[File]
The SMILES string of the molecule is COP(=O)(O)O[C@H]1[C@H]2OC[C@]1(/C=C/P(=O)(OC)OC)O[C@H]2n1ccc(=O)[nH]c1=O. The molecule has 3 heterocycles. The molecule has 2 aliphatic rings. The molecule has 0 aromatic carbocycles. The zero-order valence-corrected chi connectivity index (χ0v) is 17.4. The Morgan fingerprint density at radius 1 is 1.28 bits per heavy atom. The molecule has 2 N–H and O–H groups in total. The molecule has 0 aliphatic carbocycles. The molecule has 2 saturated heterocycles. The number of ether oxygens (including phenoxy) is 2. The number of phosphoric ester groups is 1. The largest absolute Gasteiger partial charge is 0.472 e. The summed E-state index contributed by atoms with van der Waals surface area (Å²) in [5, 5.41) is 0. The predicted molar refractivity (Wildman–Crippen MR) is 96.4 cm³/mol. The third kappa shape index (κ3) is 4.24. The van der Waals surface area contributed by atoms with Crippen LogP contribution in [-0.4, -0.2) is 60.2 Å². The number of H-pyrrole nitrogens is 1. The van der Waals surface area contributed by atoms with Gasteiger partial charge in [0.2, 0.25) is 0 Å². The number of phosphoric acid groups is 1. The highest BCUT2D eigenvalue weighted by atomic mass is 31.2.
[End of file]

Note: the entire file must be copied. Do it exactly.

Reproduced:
The SMILES string of the molecule is COP(=O)(O)O[C@H]1[C@H]2OC[C@]1(/C=C/P(=O)(OC)OC)O[C@H]2n1ccc(=O)[nH]c1=O. The molecule has 3 heterocycles. The molecule has 2 aliphatic rings. The molecule has 0 aromatic carbocycles. The zero-order valence-corrected chi connectivity index (χ0v) is 17.4. The Morgan fingerprint density at radius 1 is 1.28 bits per heavy atom. The molecule has 2 N–H and O–H groups in total. The molecule has 0 aliphatic carbocycles. The molecule has 2 saturated heterocycles. The number of ether oxygens (including phenoxy) is 2. The number of phosphoric ester groups is 1. The largest absolute Gasteiger partial charge is 0.472 e. The summed E-state index contributed by atoms with van der Waals surface area (Å²) in [5, 5.41) is 0. The predicted molar refractivity (Wildman–Crippen MR) is 96.4 cm³/mol. The third kappa shape index (κ3) is 4.24. The van der Waals surface area contributed by atoms with Crippen LogP contribution in [-0.4, -0.2) is 60.2 Å². The number of H-pyrrole nitrogens is 1. The van der Waals surface area contributed by atoms with Gasteiger partial charge in [0.2, 0.25) is 0 Å². The number of phosphoric acid groups is 1. The highest BCUT2D eigenvalue weighted by atomic mass is 31.2.